Most paid themes start for less than $50 in your first year, then renew for around $80 for each year after that. Theme subscriptions through WooCommerce include one year of updates, support, and a 30-day money-back guarantee. 

Step 6 – Select Your Payment Processor

Payment processing is a key part of any online store, and WooCommerce is no different. Your ecommerce site can’t operate without this step, so it’s important that you take your time and don’t rush through it.

For those of you who already have an existing business with a retail presence, there’s a good chance you’re already set up with a payment processing solution. If you fall into this category, reach out to your processor and see if they’re compatible with WooCommerce.

You can also search for your processor’s payment gateway directly through WooCommerce to see if it’s available. 

If you don’t already have a payment processor and you’re starting from scratch, using WooCommerce Payments is a simple and straightforward solution.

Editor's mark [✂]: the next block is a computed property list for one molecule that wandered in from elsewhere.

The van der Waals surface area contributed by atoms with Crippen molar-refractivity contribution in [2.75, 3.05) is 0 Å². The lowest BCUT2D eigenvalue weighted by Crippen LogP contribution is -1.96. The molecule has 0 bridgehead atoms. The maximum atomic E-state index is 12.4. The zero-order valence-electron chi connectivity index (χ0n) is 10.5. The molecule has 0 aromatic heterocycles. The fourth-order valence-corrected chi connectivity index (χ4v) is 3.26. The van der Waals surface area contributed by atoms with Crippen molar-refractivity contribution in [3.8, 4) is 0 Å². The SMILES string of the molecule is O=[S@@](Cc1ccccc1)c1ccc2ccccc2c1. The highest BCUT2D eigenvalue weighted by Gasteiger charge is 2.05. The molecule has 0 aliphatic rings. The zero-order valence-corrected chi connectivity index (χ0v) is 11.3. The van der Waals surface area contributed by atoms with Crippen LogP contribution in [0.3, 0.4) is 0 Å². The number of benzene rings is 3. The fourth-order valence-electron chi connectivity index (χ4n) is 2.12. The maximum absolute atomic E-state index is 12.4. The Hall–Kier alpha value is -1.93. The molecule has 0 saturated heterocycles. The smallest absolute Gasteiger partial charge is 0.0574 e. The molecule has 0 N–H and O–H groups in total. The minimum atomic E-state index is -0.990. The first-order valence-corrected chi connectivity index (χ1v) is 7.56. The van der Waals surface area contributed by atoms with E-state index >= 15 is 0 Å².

Screenshot from WooCommerce website describing how payments can be made simple.

The cool part about WooCommerce payments is that it’s also compatible with in-person sales. So if you plan to eventually expand from online selling to in-person retail, you can still use WooCommerce payments from a mobile app and card reader. 

In addition to accepting all major credit and debit cards, WooCommerce payments also work with alternative payment methods like Apple Pay, Google Pay, and other digital wallets. 

Step 7 – Set Up Shipping

Next, you need to figure out how you’re going to get your products into the hands of customers. While there are dozens of options to consider, all of these methods generally fall into one of two buckets—ship things yourself or set up dropshipping.